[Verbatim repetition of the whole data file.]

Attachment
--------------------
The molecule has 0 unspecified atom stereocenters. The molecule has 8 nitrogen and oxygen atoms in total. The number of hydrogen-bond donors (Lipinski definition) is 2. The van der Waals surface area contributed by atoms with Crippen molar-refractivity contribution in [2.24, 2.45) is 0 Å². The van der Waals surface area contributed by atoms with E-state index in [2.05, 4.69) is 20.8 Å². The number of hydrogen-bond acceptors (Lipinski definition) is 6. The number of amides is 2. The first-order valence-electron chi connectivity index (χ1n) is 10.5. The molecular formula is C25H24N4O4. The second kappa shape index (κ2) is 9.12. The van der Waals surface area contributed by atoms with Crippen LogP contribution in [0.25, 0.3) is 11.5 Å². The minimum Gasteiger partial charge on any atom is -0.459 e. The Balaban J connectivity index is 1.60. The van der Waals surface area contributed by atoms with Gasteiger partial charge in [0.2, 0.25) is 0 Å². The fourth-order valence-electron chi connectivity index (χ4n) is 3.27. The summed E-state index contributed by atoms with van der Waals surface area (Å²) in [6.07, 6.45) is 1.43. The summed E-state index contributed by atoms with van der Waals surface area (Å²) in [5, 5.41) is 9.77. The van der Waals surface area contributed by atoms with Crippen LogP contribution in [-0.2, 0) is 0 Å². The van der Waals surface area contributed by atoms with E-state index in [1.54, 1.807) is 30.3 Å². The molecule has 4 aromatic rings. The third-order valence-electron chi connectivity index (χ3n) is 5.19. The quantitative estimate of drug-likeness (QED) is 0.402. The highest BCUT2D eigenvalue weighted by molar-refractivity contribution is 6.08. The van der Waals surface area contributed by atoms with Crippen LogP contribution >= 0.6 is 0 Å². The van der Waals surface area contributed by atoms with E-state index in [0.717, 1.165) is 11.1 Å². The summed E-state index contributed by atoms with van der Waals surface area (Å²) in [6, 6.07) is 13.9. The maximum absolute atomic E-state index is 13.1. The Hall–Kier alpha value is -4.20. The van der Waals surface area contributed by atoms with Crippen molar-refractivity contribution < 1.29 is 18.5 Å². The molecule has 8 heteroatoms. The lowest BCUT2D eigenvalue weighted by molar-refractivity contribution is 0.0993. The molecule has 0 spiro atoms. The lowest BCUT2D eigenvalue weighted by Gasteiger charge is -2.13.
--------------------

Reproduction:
The molecule has 0 unspecified atom stereocenters. The molecule has 8 nitrogen and oxygen atoms in total. The number of hydrogen-bond donors (Lipinski definition) is 2. The van der Waals surface area contributed by atoms with Crippen molar-refractivity contribution in [2.24, 2.45) is 0 Å². The van der Waals surface area contributed by atoms with E-state index in [2.05, 4.69) is 20.8 Å². The number of hydrogen-bond acceptors (Lipinski definition) is 6. The number of amides is 2. The first-order valence-electron chi connectivity index (χ1n) is 10.5. The molecular formula is C25H24N4O4. The second kappa shape index (κ2) is 9.12. The van der Waals surface area contributed by atoms with Crippen LogP contribution in [0.25, 0.3) is 11.5 Å². The minimum Gasteiger partial charge on any atom is -0.459 e. The Balaban J connectivity index is 1.60. The van der Waals surface area contributed by atoms with Gasteiger partial charge in [0.2, 0.25) is 0 Å². The fourth-order valence-electron chi connectivity index (χ4n) is 3.27. The summed E-state index contributed by atoms with van der Waals surface area (Å²) in [6.07, 6.45) is 1.43. The summed E-state index contributed by atoms with van der Waals surface area (Å²) in [5, 5.41) is 9.77. The van der Waals surface area contributed by atoms with Crippen LogP contribution in [-0.2, 0) is 0 Å². The van der Waals surface area contributed by atoms with E-state index in [1.54, 1.807) is 30.3 Å². The molecule has 4 aromatic rings. The third-order valence-electron chi connectivity index (χ3n) is 5.19. The quantitative estimate of drug-likeness (QED) is 0.402. The highest BCUT2D eigenvalue weighted by molar-refractivity contribution is 6.08. The van der Waals surface area contributed by atoms with Crippen LogP contribution >= 0.6 is 0 Å². The van der Waals surface area contributed by atoms with E-state index in [0.717, 1.165) is 11.1 Å². The summed E-state index contributed by atoms with van der Waals surface area (Å²) in [6, 6.07) is 13.9. The maximum absolute atomic E-state index is 13.1. The Hall–Kier alpha value is -4.20. The van der Waals surface area contributed by atoms with Crippen molar-refractivity contribution < 1.29 is 18.5 Å². The molecule has 8 heteroatoms. The lowest BCUT2D eigenvalue weighted by molar-refractivity contribution is 0.0993. The molecule has 0 spiro atoms. The lowest BCUT2D eigenvalue weighted by Gasteiger charge is -2.13.